England produced another one of those white-knuckle, heart-stopping performances to put on hold the long flight back home it would have taken today if it had lost to the West Indies.
Instead, following a nerve-tingling 18-run victory in a must-win contest at Chennai, the squad gets on a much shorter flight to Delhi Friday to prepare for the quarterfinals of the World Cup.
Only unlikely victories for both the West Indies and Bangladesh in the final Group B games could derail England’s hopes. On paper, one would expect South Africa to run over Bangladesh on Saturday and India to beat the Windies on Sunday. But since the Group B form book has been torn to shreds, who knows what else is in store?
England has produced the most thrills in this competition as it has kept its fans hanging on to the edge of their seats during its six-match roller-coaster ride.
It pulled out a narrow win over minnows Netherlands in the first game, followed by that incredible tie against India. Then England was clobbered by Kevin O’Brien and Ireland, but bounced back to surprise South Africa. Then came that loss to Bangladesh.
England’s form has kept most, if not all, the experts hopping. It’s been a Jekyll-and-Hyde act. No matter the quality of the opposition, no one knows which England team will show up.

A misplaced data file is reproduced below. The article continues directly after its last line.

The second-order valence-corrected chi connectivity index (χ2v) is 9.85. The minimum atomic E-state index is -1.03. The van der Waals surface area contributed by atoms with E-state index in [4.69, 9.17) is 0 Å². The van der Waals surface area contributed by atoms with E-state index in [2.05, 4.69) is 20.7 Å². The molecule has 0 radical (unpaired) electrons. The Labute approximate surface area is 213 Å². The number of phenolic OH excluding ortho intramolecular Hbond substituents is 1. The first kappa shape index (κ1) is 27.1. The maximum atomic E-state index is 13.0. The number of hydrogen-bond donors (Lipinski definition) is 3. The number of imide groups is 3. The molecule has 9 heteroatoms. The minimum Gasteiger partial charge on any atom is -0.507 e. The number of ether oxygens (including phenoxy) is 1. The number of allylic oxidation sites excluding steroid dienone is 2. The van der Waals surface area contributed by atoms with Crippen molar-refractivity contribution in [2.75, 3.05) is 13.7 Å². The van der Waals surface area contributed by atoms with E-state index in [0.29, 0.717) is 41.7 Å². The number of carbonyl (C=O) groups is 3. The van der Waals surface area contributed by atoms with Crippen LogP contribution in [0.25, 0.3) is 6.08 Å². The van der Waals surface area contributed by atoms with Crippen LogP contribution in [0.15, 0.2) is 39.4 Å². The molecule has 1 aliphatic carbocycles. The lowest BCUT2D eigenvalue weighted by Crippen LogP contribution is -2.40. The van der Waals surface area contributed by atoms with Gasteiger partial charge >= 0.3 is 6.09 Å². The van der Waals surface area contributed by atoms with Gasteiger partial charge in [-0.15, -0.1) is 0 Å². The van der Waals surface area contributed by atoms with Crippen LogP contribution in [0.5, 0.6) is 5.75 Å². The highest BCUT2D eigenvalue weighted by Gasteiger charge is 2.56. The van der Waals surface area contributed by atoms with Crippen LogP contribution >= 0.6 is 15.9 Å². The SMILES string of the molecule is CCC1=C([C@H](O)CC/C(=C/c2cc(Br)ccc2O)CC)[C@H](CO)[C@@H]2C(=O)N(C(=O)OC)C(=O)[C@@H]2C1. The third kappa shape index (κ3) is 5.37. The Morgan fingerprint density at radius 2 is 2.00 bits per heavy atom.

The team that showed up Thursday was one that did not want to return home early. It could be the Delhi chapattis that beckoned instead of fish and chips.
England was all out for 243 and the West Indies was bundled out for 225, an amazing collapse for a team that was coasting to what appeared to be an easy victory. The losers lost their last four wickets for two runs, slumping from 222 for seven to 225 all out.
The damage was done by off-spinners Graeme Swann and James Tredwell, who was a surprise selection. Swann finished with three wickets for 36 runs and Tredwell and his tantalizing spinners brought him four for 48 and man-of-the-match honours.
The ever-dependable Jonathan Trott made 47 and Luke Wright, making his first start in the tournament, weighed in with 44.
Two West Indians making their debut also made their mark. Medium-pacer Andre Russell captured four for 49 and then hit 49, while spinner Devendra Bishoo took three for 34 off his 10 overs.
Chasing that modest England total, Chris Gayle hit England like a gale force with 43 runs off just 21 balls. That forced England captain Andrew Strauss to take off his pacemen after four overs. Gayle slammed 18 runs each of both Tim Bresnan and Chris Tremlett.
But Tredwell stemmed the tide as he accounted for the wickets of Gayle, Devon Smith and Darren Bravo in quick succession.
Skipper Darren Smith, who surprised by coming in at No. 3 instead of six or seven, made an outstanding 41. The reason he bumped himself up the order was apparently because the regular one-down bat Ramnaresh Sarwan was in the washroom.
“I thought: ‘We’ve had that many close games that a win was just not going to happen,’” Swann told Sky Sports. “I did honestly think we would lose.’’